Lobo, a center-forward for the 35-0 Connecticut Huskies, was just as charismatic. She made women's basketball a featured sport. UConn sold 6,541 season tickets before Lobo's senior season, and after she led the Huskies to the national title, her school signed a $2.28 million TV contract with a local station. ESPN agreed to televise 39 more women's basketball games nationally in 1995-96 than it had last season. Lobo, who's now with the U.S. women's national team and is headed for this summer's Olympics in Atlanta, is what you call an impact player. She averaged 17.1 points, 9.8 rebounds, 3.4 blocks and 3.6 assists for a UConn team that outscored opponents by an average of 33 points. You can almost understand her girlhood dream of playing in the NBA: She wrote Red Auerbach a letter in the fourth grade promising to be "the first girl to play for the Celtics."

No offense to Carl Lewis and Butch Reynolds, who have competed at a high enough level long enough to make Ripken proud, but where is the next generation of world-class track athlete? Well, he has arrived in the form of Johnson, who--onetime high school nerd, not so long out of Baylor--won both the 200- and 400-meter races at the World Championships in Sweden in August. Johnson's 400-meter time of 43.39 was .1 of a second shy of Reynolds's long-standing world record, but Johnson's performance came under more demanding circumstances. Not only did Johnson have to run three flat-out 400 heats to make the final, and not only was he doubling in the 200, but he was also anchoring the victorious U.S. 4x400-meter relay team. No wonder, with this display of speed, versatility and durability, Johnson drew comparisons to Jesse Owens.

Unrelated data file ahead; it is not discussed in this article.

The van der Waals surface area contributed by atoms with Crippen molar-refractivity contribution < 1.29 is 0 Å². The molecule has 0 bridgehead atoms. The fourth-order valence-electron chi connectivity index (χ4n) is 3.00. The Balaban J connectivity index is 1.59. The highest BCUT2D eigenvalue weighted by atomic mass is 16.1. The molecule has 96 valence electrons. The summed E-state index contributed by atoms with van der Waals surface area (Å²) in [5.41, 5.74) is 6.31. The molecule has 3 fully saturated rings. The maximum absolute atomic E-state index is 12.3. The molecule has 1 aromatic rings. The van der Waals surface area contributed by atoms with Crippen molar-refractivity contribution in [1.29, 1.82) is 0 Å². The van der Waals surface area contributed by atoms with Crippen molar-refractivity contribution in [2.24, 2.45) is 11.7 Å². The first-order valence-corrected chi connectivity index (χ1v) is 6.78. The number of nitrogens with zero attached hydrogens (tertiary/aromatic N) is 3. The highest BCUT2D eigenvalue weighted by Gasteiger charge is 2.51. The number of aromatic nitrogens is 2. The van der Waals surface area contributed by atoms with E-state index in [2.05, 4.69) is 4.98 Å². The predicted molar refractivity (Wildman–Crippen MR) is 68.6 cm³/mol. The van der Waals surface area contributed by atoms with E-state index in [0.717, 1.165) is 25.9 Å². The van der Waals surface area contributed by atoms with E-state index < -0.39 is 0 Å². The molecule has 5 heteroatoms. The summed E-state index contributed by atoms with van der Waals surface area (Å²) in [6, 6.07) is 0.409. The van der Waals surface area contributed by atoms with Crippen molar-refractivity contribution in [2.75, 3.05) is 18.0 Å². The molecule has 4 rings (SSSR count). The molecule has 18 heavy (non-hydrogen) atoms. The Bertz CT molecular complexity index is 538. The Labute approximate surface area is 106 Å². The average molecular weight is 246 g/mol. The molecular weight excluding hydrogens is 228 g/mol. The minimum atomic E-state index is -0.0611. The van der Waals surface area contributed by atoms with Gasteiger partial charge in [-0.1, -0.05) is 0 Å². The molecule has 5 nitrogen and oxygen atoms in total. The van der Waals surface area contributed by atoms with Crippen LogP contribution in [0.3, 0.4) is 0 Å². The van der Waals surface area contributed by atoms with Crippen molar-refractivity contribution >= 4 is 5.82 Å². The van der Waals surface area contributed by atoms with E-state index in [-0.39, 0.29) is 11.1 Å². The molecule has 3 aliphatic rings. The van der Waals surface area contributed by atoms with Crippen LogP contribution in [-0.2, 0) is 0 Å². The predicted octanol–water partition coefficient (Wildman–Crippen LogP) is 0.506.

Johnson figures to leave a big mark on track and field by the time he is through, and Woods seems destined to do likewise in golf. Just a sophomore at Stanford, he has already won back-to-back U.S. Amateur titles, and his dramatic finishes in both have been powerful teasers for fans awaiting the next Jack Nicklaus. The pro career of Woods, a prodigy schooled well and easily by his father, Earl, is so eagerly anticipated that even as Woods remains an amateur, he is being besieged by endorsement possibilities. And why not? He's handsome, talkative and hits the ball a mile.

And he has heart too--witness his 140-yard second shot on the 18th hole of the final match of this year's U.S. Amateur. He dropped the ball to within 18 inches of the cup to clinch the championship. But in matters cardiac (both literal and figurative) no athlete in 1995 matched the 31-year-old Indurain, whose fifth straight Tour de France victory was testimony to some otherworldly conditioning. The cycling world is filled with stories of Indurain's resting pulse rate and his lung capacity, but a quick glance at his career points to a different kind of endurance. This now indomitable rider was actually unable to finish the race in his first two tries, in '85 and '86. Thereafter he finished 97th, 47th, 17th, 10th and then, finally, first, in '91. It doesn't sound so much like superior cardiopulmonary parts as just--what did Ripken call it? Stubbornness.